Amid Divorce, Disaster Movies and the Feud with Sister Joan, Olivia De Havilland Finds Solace Serving Her Church
updated 03/05/1979 AT 01:00 AM EST
•originally published 03/05/1979 AT 01:00 AM EST
This is not one-shot Hollywood telethon tokenism for de Havilland. Olivia's heart as well as voice are in the church—and have been ever since she joined the Altar Guild in 1972, doing the then woman's work of polishing brass vases. Three years later, when women were finally allowed to read the epistles and lessons at Episcopal services, de Havilland was one of the first. That was at the American Cathedral in Paris, where Olivia has lived since marrying French journalist Pierre Galante in 1955. (They were divorced this January after a long separation.)
At the same time, Olivia's secular career is far from finished. "I can't imagine retiring," she says, and indeed de Havilland has just been seen as the wife of a plantation owner in the opening episodes of Roots II. Admittedly, the two-time Oscar winner (for To Each His Own and The Heiress in the '40s) has settled for lesser properties these days, like Airport '77 and The Swarm. She also tours the women's club lecture circuit, is writing a prologue for a new edition of her 1962 memoir, Every Frenchman Has One, and plans to start an update. Will it answer some of her sister Joan Fontaine's caustic comments in the best-selling No Bed of Roses? "My book will have nothing to do with my sister's," says de Havilland, who was depicted by Fontaine as a sadistic elder (by one year) sibling. "I have not read it, but I think I have become a monomania with her. It is painful to think that her own life is incomplete to such a degree that it's still so keyed to me."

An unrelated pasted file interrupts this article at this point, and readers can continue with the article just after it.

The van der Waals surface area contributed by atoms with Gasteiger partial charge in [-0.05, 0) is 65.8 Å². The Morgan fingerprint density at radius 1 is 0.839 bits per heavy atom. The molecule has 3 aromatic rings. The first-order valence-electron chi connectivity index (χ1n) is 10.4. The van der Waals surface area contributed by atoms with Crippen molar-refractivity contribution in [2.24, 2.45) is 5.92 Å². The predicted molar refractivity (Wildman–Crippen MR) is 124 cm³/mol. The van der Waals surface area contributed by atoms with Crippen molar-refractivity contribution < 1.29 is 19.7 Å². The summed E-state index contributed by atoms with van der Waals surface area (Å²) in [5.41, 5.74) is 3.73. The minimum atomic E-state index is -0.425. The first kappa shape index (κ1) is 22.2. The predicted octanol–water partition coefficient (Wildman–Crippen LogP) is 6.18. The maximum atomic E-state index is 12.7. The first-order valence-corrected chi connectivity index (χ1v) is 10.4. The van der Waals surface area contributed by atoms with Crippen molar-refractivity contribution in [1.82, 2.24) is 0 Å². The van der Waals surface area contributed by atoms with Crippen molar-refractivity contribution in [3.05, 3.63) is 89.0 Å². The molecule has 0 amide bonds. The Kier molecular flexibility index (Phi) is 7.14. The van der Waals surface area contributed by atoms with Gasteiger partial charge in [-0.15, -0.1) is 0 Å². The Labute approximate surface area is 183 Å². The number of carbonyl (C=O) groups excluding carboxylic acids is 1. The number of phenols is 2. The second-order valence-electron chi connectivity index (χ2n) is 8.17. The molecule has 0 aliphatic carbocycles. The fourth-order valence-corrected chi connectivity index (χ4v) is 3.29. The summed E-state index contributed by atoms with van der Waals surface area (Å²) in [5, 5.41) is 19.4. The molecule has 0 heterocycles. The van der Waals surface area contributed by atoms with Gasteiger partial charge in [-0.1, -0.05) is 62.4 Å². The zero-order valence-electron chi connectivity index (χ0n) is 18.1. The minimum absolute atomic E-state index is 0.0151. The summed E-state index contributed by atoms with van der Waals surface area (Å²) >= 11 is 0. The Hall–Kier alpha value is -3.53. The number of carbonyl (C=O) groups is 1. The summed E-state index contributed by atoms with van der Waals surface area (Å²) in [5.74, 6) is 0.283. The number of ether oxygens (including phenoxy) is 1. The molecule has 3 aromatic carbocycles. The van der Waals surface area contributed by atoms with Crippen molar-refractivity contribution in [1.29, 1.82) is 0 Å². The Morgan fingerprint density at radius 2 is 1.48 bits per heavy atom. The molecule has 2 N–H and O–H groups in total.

Born in Tokyo, Olivia, Joan and their mother moved to California in 1919 after their British father, a patent attorney, took up with the Japanese maid. "My mother was religious," recalls Olivia, "but she didn't go to church." Olivia arranged to have herself baptized at 16, but stopped going to church through most of her Hollywood career. She returned to the fold after her son, Benjamin (by her first husband, novelist Marcus Goodrich), was born. When he was just 19, he became seriously ill. "She looked after him herself," recalls the Very Rev. Sturgis Riddle, a longtime friend and dean emeritus of the Paris cathedral. "She had deep faith that through love and prayer he would be helped." After Benjamin, now 29 and a mathematician in California, recovered, his mother threw herself into volunteer work for the church. "I find it thrilling," she says. "It's so boring, this selfish life we lead to survive."
De Havilland also has a daughter, Gisèle, 22, who is just finishing criminal law studies in France. For six of the 16 years of her separation from Galante, de Havilland and he lived in separate parts of their 12-room Paris townhouse, but she is now contemplating selling it and relocating to Washington, D.C. "People ask me why don't I move back to California," de Havilland says, "but I want a new life." She also admits she would like a new love. "A man in my life? What a divine idea. I am the woman who arrives at parties alone and goes home with a married couple. That is carrying Episcopalian discretion to a very great extreme."